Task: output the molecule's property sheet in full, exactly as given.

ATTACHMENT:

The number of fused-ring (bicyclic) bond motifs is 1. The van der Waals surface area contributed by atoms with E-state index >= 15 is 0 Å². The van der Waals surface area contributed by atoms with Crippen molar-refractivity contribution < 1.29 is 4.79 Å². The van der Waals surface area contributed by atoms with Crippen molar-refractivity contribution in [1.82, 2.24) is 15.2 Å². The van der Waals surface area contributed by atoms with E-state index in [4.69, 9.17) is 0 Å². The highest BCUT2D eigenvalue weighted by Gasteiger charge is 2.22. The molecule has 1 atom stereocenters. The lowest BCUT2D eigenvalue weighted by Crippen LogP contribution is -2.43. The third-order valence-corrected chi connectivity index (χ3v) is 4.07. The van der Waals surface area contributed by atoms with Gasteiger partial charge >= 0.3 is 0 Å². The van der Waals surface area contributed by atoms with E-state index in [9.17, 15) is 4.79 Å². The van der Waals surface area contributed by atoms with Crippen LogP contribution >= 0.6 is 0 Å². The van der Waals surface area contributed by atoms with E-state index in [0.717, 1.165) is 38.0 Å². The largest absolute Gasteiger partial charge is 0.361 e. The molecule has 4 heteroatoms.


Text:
The number of fused-ring (bicyclic) bond motifs is 1. The van der Waals surface area contributed by atoms with E-state index >= 15 is 0 Å². The van der Waals surface area contributed by atoms with Crippen molar-refractivity contribution < 1.29 is 4.79 Å². The van der Waals surface area contributed by atoms with Crippen molar-refractivity contribution in [1.82, 2.24) is 15.2 Å². The van der Waals surface area contributed by atoms with E-state index in [4.69, 9.17) is 0 Å². The highest BCUT2D eigenvalue weighted by Gasteiger charge is 2.22. The molecule has 1 atom stereocenters. The lowest BCUT2D eigenvalue weighted by Crippen LogP contribution is -2.43. The third-order valence-corrected chi connectivity index (χ3v) is 4.07. The van der Waals surface area contributed by atoms with Gasteiger partial charge >= 0.3 is 0 Å². The van der Waals surface area contributed by atoms with E-state index in [9.17, 15) is 4.79 Å². The van der Waals surface area contributed by atoms with Crippen LogP contribution >= 0.6 is 0 Å². The van der Waals surface area contributed by atoms with E-state index in [0.717, 1.165) is 38.0 Å². The largest absolute Gasteiger partial charge is 0.361 e. The molecule has 4 heteroatoms.